We would like to introduce this first article in a new series of articles about UNESCO’s Creative Cities Network to appear here on the Place Management and Branding blog. The Network aims at developing international cooperation among cities and encouraging them to drive joint development partnerships in line with UNESCO’s global priorities of “culture and development” and “sustainable development”. This first-of-two articles written by Kenneth Wardrop discusses the origin and goals of the UNESCO initiative and examines Scotland’s Edinburgh as a City of Literature:
Guest Article by Kenneth Wardrop
Scotland is I believe unique in having two cities in the UNESCO Creative Cities Network – Edinburgh City of Literature (designated in 2004) and Glasgow City of Music (designated in 2008). Traditionally there has been a friendly rivalry between the two cities which are only eighty kilometers apart, with Glasgow being the bigger of the two cities with a population of 593,000 while Edinburgh, Scotland’s capital city, has a population of 449,000. In reality the two cities greatly compliment one another Edinburgh with its UNESCO World Heritage architecture (mostly medieval and Georgian), vibrant festival scene, slight reserve, reputation for its intellectual capital, and understated elegance, and Glasgow with its Victorian architecture, heart on its sleeve chutzpah (maybe even a wee bit of ‘bling’), gritty industrial legacy, edginess, and dynamism.
The Creative Cities Network arose out of the Global Alliance for Cultural Diversity initiative, established by UNESCO in 2002, with the Creative Cities Network being launched in October 2004. It is designed to promote the social, economic and cultural development of cities in both the developed and the developing world. The cities which apply to the network seek to promote their local creative scene; they share interest in UNESCO’s mission towards cultural diversity. There are currently over twenty cities from all regions of the world waiting to be evaluated to join the Creative Cities Network. The designation covers cities of literature, film, music, crafts & folk art, design, media arts, and gastronomy.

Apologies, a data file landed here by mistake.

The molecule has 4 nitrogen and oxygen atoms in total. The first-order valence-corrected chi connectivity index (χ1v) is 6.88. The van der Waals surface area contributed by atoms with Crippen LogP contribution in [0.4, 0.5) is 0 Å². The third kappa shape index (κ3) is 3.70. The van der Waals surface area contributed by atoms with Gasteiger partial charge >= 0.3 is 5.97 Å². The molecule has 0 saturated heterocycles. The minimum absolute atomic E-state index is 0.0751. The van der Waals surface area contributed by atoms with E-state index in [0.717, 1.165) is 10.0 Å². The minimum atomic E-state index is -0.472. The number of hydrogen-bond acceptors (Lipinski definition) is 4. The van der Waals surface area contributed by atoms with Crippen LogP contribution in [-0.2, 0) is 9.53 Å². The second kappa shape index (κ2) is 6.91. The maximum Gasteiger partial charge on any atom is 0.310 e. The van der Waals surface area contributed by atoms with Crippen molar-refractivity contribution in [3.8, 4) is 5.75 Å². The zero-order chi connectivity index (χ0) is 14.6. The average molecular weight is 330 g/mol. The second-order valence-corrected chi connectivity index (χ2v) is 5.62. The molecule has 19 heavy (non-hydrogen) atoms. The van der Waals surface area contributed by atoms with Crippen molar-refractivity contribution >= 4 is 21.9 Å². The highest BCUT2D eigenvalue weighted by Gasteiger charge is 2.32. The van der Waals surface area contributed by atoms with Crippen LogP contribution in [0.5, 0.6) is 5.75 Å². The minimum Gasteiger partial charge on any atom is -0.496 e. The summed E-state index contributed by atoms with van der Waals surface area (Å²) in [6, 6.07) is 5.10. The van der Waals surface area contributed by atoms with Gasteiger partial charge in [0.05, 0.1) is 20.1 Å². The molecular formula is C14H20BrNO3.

An aspiration by UNESCO of the Creative Cities designation and network is “the creation of public – private partnerships that help unlock the entrepreneurial and creative potential of small enterprises, which play an important role in the new economy. To underpin their development, small creative businesses also need innovative talent, and therefore cities with strong contemporary art, fashion, craft, music and design schools are most likely to flourish.”
A key objective identified by UNESCO for the network include: sharing experiences and creating new opportunities for the city and others on a global platform, notably for activities based on the notion of creative tourism. I believe that Edinburgh and Glasgow are making good progress on these objectives especially in relation to cultural (or creative) tourism.
For Scotland the UNESCO Creative Cities recognition for Glasgow and Edinburgh rightly recognises their distinct cultural assets. Edinburgh has a rich heritage of authors including J K Rowling (of Harry Potter fame), Ian Rankin (Inspector Rebus), Robert Burns (Scotland’s National Poet), Sir Walter Scott, Robert Louise Stevenson and Sir Arthur Conan Doyle to name but a few. Edinburgh’s city centre skyline is dominated by the Scott Monument and the city’s main railway station – Waverley is named after one of Scott’s most famous novels. The city has a history as a centre of the publishing industry (sadly not as vibrant as it was in the past). While the Edinburgh International Book Festival is one of the world’s most preeminent literary events.